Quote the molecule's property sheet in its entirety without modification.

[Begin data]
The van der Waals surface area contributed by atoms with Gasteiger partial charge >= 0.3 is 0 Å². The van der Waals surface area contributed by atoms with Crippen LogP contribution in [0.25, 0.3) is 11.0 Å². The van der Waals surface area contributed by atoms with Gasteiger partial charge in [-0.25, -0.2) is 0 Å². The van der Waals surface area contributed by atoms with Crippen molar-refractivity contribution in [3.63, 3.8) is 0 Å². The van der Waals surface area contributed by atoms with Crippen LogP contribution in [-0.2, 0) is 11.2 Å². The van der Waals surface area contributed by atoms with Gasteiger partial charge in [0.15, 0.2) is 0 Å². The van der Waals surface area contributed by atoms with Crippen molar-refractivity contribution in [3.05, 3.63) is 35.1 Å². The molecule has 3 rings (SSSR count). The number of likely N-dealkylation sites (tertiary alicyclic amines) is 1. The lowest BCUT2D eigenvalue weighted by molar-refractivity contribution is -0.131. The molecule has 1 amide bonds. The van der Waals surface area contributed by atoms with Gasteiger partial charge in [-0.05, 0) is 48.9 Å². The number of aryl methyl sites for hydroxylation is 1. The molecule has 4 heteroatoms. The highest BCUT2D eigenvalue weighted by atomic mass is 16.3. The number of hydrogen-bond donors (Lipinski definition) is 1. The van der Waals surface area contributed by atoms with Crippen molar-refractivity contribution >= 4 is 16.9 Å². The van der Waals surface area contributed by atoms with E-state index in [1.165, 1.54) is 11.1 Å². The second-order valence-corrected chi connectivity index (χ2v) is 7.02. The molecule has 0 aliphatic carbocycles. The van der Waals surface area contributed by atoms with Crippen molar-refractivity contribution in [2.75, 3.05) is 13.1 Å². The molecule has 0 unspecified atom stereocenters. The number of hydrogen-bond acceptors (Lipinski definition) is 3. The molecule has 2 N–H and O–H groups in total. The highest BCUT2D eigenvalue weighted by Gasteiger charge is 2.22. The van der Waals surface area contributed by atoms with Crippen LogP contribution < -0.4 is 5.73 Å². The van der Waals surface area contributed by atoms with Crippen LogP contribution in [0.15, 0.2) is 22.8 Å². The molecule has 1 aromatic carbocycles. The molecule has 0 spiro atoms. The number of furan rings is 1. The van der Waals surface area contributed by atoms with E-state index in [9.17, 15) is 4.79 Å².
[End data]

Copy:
The van der Waals surface area contributed by atoms with Gasteiger partial charge >= 0.3 is 0 Å². The van der Waals surface area contributed by atoms with Crippen LogP contribution in [0.25, 0.3) is 11.0 Å². The van der Waals surface area contributed by atoms with Gasteiger partial charge in [-0.25, -0.2) is 0 Å². The van der Waals surface area contributed by atoms with Crippen molar-refractivity contribution in [3.63, 3.8) is 0 Å². The van der Waals surface area contributed by atoms with Crippen LogP contribution in [-0.2, 0) is 11.2 Å². The van der Waals surface area contributed by atoms with Gasteiger partial charge in [0.15, 0.2) is 0 Å². The van der Waals surface area contributed by atoms with Crippen molar-refractivity contribution in [3.05, 3.63) is 35.1 Å². The molecule has 3 rings (SSSR count). The number of likely N-dealkylation sites (tertiary alicyclic amines) is 1. The lowest BCUT2D eigenvalue weighted by molar-refractivity contribution is -0.131. The molecule has 1 amide bonds. The van der Waals surface area contributed by atoms with Gasteiger partial charge in [-0.05, 0) is 48.9 Å². The number of aryl methyl sites for hydroxylation is 1. The molecule has 4 heteroatoms. The highest BCUT2D eigenvalue weighted by atomic mass is 16.3. The number of hydrogen-bond donors (Lipinski definition) is 1. The van der Waals surface area contributed by atoms with Crippen molar-refractivity contribution >= 4 is 16.9 Å². The van der Waals surface area contributed by atoms with E-state index in [1.165, 1.54) is 11.1 Å². The second-order valence-corrected chi connectivity index (χ2v) is 7.02. The molecule has 0 aliphatic carbocycles. The van der Waals surface area contributed by atoms with Crippen molar-refractivity contribution in [2.75, 3.05) is 13.1 Å². The molecule has 0 unspecified atom stereocenters. The number of hydrogen-bond acceptors (Lipinski definition) is 3. The molecule has 2 N–H and O–H groups in total. The highest BCUT2D eigenvalue weighted by Gasteiger charge is 2.22. The van der Waals surface area contributed by atoms with Crippen LogP contribution < -0.4 is 5.73 Å². The van der Waals surface area contributed by atoms with Crippen LogP contribution in [0.15, 0.2) is 22.8 Å². The molecule has 1 aromatic carbocycles. The molecule has 0 spiro atoms. The number of furan rings is 1. The van der Waals surface area contributed by atoms with E-state index in [9.17, 15) is 4.79 Å².